J.R. Smith Continues His Postseason Struggles for the New York Knicks

Thomas DuffyFeatured ColumnistMay 8, 2013

NEW YORK, NY - MAY 6:   J.R. Smith #8 of the New York Knicks plays against the Indiana Pacers during Game Two of the Eastern Conference Semifinals of the 2013 NBA Playoffs at Madison Square Garden on May 7, 2013 in New York City. NOTE TO USER: User expressly acknowledges and agrees that, by downloading and/or using this photograph, user is consenting to the terms and conditions of the Getty Images License Agreement. (Photo by Jeff Zelevansky/Getty Images)
Jeff Zelevansky/Getty Images

For the most part, the New York Knicks couldn’t have asked for a better outcome last night in Game 2 against the Indiana Pacers in the Eastern Conference semifinals. The team went on a 30-2 tear late in the game en route to a 26-point victory over a tough Pacers team that beat them up in Game 1. Carmelo Anthony finally had a good shooting night, hitting 13-of-26 from the field and finishing with 32 points.

Game 2 was perfect for the Knicks as whole; it was exactly what the team needed after a frustrating loss in Game 1. Despite all of the celebration and cheering, though, there was still a single, growing cloud hovering over New York.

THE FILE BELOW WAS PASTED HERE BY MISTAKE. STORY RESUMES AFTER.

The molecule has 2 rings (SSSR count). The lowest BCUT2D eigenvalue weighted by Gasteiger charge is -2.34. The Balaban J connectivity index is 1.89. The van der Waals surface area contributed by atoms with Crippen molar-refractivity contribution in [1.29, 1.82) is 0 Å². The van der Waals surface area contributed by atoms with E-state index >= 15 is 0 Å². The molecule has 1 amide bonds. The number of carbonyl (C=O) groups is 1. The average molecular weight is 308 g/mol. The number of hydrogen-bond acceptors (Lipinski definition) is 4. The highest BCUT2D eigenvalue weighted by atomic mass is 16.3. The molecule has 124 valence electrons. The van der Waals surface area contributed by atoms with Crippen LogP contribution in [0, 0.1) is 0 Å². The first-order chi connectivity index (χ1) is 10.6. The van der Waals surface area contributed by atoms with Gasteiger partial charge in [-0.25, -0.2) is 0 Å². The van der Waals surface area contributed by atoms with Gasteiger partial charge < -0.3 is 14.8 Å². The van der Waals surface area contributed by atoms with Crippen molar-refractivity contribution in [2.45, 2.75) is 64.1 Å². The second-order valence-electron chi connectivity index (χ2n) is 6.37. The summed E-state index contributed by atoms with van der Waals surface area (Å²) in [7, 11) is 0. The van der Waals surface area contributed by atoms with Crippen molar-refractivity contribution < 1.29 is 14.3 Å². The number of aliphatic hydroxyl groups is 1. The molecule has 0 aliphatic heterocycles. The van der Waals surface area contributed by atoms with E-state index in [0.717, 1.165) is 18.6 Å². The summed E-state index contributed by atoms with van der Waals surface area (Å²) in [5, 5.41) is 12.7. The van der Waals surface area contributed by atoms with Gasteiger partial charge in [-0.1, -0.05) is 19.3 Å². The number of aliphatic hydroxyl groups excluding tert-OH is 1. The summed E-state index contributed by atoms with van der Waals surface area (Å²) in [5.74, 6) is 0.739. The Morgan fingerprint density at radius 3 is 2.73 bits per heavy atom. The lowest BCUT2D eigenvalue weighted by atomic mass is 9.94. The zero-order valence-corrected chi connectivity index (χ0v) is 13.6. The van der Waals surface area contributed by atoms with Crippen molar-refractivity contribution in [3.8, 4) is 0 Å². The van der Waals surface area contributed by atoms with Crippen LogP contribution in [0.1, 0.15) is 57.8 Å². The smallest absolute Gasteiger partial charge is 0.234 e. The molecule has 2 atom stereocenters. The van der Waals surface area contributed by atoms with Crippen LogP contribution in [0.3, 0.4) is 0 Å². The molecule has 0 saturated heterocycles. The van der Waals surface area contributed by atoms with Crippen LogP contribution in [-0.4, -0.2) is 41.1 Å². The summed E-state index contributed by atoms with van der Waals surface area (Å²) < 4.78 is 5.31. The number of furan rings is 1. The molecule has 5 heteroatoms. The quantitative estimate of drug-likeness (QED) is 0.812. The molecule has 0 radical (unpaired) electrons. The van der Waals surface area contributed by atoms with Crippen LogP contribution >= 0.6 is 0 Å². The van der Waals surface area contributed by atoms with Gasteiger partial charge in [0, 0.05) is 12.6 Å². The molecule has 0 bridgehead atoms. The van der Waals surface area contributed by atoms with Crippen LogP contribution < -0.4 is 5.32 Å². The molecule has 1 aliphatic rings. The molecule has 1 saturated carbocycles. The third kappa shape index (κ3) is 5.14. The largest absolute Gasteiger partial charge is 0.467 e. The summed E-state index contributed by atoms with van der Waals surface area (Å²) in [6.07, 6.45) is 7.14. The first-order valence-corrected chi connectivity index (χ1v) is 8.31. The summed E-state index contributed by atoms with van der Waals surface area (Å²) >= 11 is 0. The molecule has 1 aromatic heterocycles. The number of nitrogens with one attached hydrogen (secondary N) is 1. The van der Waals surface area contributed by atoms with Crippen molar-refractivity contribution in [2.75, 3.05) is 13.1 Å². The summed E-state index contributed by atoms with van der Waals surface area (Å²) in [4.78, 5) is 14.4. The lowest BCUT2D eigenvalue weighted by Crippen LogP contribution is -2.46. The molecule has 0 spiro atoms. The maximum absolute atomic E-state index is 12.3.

That dark cloud was J.R. Smith, the NBA’s Sixth Man of the Year.

Smith has been so bad in the playoffs that it’s hard to fathom how he played so well for the Knicks in the regular season. During the postseason, he has connected on just 34 percent of his shots after averaging 18.1 points per game on the year (via ESPN).

Last night, as the Knicks were nailing threes, getting defensive stops and feeding a red-hot Anthony, Smith was invisible. He shot 3-of-15 for eight points and hit just one of his seven three-point attempts. Since he served his Game 4 suspension against the Boston Celtics in the first round, Smith has connected on a dreadful 26.7 percent of his shot attempts (via ESPN).

New York can limp along with little production from their award-winning sixth man, but not for long. Smith has got to wake up and give Anthony, who has also struggled shooting the ball this postseason, some help offensively against the young, gritty Pacers.

The Knicks have more talent and experience on their roster than Indiana, but Frank Vogel’s team is not going to simply wilt and let New York walk right over them. The Pacers closed their series against the Atlanta Hawks with momentum while Anthony’s team nearly allowed what was a 3-0 lead to become a seven-game series in the first round. Needless to say, Paul George and the rest of his teammates have tremendous confidence going up against a team that they split their season series with at two games a piece.

Anthony and Smith couldn’t buy a shot against the Celtics, but it was a good sign that the Knicks won the series despite the lack of production from their two best players. Against the Pacers, Mike Woodson will need quality performances from both of his stars, especially if the team wants to meet its aspirations of a championship going forward.